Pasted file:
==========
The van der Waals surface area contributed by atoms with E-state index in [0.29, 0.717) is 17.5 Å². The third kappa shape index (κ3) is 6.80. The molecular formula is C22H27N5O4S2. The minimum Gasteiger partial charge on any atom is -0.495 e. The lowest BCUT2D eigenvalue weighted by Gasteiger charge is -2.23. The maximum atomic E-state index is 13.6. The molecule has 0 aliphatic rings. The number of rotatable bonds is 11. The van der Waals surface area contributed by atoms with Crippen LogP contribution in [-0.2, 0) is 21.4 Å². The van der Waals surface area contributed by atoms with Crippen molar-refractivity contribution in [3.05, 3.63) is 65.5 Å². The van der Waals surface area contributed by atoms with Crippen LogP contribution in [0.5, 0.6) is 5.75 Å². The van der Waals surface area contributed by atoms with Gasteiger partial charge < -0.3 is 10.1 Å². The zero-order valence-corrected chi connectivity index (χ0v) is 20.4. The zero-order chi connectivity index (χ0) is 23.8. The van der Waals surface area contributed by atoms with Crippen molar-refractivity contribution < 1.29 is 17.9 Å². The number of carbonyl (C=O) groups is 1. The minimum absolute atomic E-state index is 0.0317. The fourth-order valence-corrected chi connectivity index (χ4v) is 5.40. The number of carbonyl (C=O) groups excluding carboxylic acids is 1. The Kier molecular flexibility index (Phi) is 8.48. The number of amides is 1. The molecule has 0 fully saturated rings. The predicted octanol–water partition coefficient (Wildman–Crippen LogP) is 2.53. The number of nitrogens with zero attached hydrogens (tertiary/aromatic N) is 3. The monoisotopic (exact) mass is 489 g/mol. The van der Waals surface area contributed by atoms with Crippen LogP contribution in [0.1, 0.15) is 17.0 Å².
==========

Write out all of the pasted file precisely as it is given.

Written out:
The van der Waals surface area contributed by atoms with E-state index in [0.29, 0.717) is 17.5 Å². The third kappa shape index (κ3) is 6.80. The molecular formula is C22H27N5O4S2. The minimum Gasteiger partial charge on any atom is -0.495 e. The lowest BCUT2D eigenvalue weighted by Gasteiger charge is -2.23. The maximum atomic E-state index is 13.6. The molecule has 0 aliphatic rings. The number of rotatable bonds is 11. The van der Waals surface area contributed by atoms with Crippen LogP contribution in [-0.2, 0) is 21.4 Å². The van der Waals surface area contributed by atoms with Crippen molar-refractivity contribution in [3.05, 3.63) is 65.5 Å². The van der Waals surface area contributed by atoms with Crippen LogP contribution in [0.5, 0.6) is 5.75 Å². The van der Waals surface area contributed by atoms with Gasteiger partial charge < -0.3 is 10.1 Å². The zero-order valence-corrected chi connectivity index (χ0v) is 20.4. The zero-order chi connectivity index (χ0) is 23.8. The van der Waals surface area contributed by atoms with Crippen molar-refractivity contribution < 1.29 is 17.9 Å². The number of carbonyl (C=O) groups is 1. The minimum absolute atomic E-state index is 0.0317. The fourth-order valence-corrected chi connectivity index (χ4v) is 5.40. The number of carbonyl (C=O) groups excluding carboxylic acids is 1. The Kier molecular flexibility index (Phi) is 8.48. The number of amides is 1. The molecule has 0 fully saturated rings. The predicted octanol–water partition coefficient (Wildman–Crippen LogP) is 2.53. The number of nitrogens with zero attached hydrogens (tertiary/aromatic N) is 3. The monoisotopic (exact) mass is 489 g/mol. The van der Waals surface area contributed by atoms with Crippen LogP contribution in [0.1, 0.15) is 17.0 Å².